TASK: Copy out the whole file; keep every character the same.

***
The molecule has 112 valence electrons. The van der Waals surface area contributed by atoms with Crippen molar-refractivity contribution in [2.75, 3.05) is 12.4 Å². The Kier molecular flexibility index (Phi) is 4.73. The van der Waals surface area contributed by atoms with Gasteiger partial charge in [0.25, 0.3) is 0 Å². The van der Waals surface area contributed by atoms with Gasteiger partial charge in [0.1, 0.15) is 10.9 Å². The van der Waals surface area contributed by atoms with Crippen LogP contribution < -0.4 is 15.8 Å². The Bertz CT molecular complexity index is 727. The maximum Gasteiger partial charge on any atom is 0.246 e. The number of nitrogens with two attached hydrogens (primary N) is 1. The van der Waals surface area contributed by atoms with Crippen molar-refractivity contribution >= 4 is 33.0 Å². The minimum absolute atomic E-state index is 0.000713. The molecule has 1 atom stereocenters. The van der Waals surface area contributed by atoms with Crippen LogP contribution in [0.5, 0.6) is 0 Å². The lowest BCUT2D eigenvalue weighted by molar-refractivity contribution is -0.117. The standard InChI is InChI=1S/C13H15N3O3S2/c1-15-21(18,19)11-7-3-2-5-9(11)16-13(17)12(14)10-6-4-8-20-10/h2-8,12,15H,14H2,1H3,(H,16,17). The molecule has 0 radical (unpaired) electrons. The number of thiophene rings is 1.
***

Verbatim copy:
The molecule has 112 valence electrons. The van der Waals surface area contributed by atoms with Crippen molar-refractivity contribution in [2.75, 3.05) is 12.4 Å². The Kier molecular flexibility index (Phi) is 4.73. The van der Waals surface area contributed by atoms with Gasteiger partial charge in [0.25, 0.3) is 0 Å². The van der Waals surface area contributed by atoms with Gasteiger partial charge in [0.1, 0.15) is 10.9 Å². The van der Waals surface area contributed by atoms with Crippen LogP contribution < -0.4 is 15.8 Å². The Bertz CT molecular complexity index is 727. The maximum Gasteiger partial charge on any atom is 0.246 e. The number of nitrogens with two attached hydrogens (primary N) is 1. The van der Waals surface area contributed by atoms with Crippen molar-refractivity contribution >= 4 is 33.0 Å². The minimum absolute atomic E-state index is 0.000713. The molecule has 1 atom stereocenters. The van der Waals surface area contributed by atoms with Crippen LogP contribution in [0.5, 0.6) is 0 Å². The lowest BCUT2D eigenvalue weighted by molar-refractivity contribution is -0.117. The standard InChI is InChI=1S/C13H15N3O3S2/c1-15-21(18,19)11-7-3-2-5-9(11)16-13(17)12(14)10-6-4-8-20-10/h2-8,12,15H,14H2,1H3,(H,16,17). The molecule has 0 radical (unpaired) electrons. The number of thiophene rings is 1.